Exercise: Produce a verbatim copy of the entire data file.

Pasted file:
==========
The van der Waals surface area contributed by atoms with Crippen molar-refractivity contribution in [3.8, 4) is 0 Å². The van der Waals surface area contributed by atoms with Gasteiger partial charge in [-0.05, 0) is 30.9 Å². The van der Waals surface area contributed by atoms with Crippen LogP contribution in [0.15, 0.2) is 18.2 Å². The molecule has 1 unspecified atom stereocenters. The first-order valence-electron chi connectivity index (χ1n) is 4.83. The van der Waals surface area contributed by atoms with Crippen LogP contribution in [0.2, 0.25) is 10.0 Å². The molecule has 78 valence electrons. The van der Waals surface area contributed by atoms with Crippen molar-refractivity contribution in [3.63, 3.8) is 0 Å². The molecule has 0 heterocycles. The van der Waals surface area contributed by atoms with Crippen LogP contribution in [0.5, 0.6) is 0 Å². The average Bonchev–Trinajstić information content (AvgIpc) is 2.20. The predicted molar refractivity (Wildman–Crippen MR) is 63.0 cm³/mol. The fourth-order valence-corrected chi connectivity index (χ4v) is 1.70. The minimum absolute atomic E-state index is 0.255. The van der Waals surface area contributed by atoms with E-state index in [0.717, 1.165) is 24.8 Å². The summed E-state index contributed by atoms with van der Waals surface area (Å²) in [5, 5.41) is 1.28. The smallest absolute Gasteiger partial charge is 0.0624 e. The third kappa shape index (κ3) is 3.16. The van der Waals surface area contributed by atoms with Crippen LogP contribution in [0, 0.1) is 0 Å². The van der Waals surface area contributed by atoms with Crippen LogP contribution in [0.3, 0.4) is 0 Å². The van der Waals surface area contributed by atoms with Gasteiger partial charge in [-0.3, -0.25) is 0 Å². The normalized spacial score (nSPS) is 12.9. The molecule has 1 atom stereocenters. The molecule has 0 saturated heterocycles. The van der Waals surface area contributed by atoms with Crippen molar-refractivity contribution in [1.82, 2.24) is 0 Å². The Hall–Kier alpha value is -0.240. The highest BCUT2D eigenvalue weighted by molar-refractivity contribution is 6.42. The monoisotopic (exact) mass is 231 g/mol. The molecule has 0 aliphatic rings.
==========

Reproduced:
The van der Waals surface area contributed by atoms with Crippen molar-refractivity contribution in [3.8, 4) is 0 Å². The van der Waals surface area contributed by atoms with Gasteiger partial charge in [-0.05, 0) is 30.9 Å². The van der Waals surface area contributed by atoms with Crippen LogP contribution in [0.15, 0.2) is 18.2 Å². The molecule has 1 unspecified atom stereocenters. The first-order valence-electron chi connectivity index (χ1n) is 4.83. The van der Waals surface area contributed by atoms with Crippen LogP contribution in [0.2, 0.25) is 10.0 Å². The molecule has 78 valence electrons. The van der Waals surface area contributed by atoms with Crippen molar-refractivity contribution in [3.63, 3.8) is 0 Å². The molecule has 0 heterocycles. The van der Waals surface area contributed by atoms with Crippen LogP contribution in [0.5, 0.6) is 0 Å². The average Bonchev–Trinajstić information content (AvgIpc) is 2.20. The predicted molar refractivity (Wildman–Crippen MR) is 63.0 cm³/mol. The fourth-order valence-corrected chi connectivity index (χ4v) is 1.70. The minimum absolute atomic E-state index is 0.255. The van der Waals surface area contributed by atoms with E-state index in [0.717, 1.165) is 24.8 Å². The summed E-state index contributed by atoms with van der Waals surface area (Å²) in [5, 5.41) is 1.28. The smallest absolute Gasteiger partial charge is 0.0624 e. The third kappa shape index (κ3) is 3.16. The van der Waals surface area contributed by atoms with Crippen LogP contribution in [0, 0.1) is 0 Å². The van der Waals surface area contributed by atoms with Crippen LogP contribution in [0.3, 0.4) is 0 Å². The van der Waals surface area contributed by atoms with Gasteiger partial charge in [-0.3, -0.25) is 0 Å². The normalized spacial score (nSPS) is 12.9. The molecule has 1 atom stereocenters. The molecule has 0 saturated heterocycles. The van der Waals surface area contributed by atoms with Crippen molar-refractivity contribution in [1.82, 2.24) is 0 Å². The Hall–Kier alpha value is -0.240. The highest BCUT2D eigenvalue weighted by molar-refractivity contribution is 6.42. The monoisotopic (exact) mass is 231 g/mol. The molecule has 0 aliphatic rings.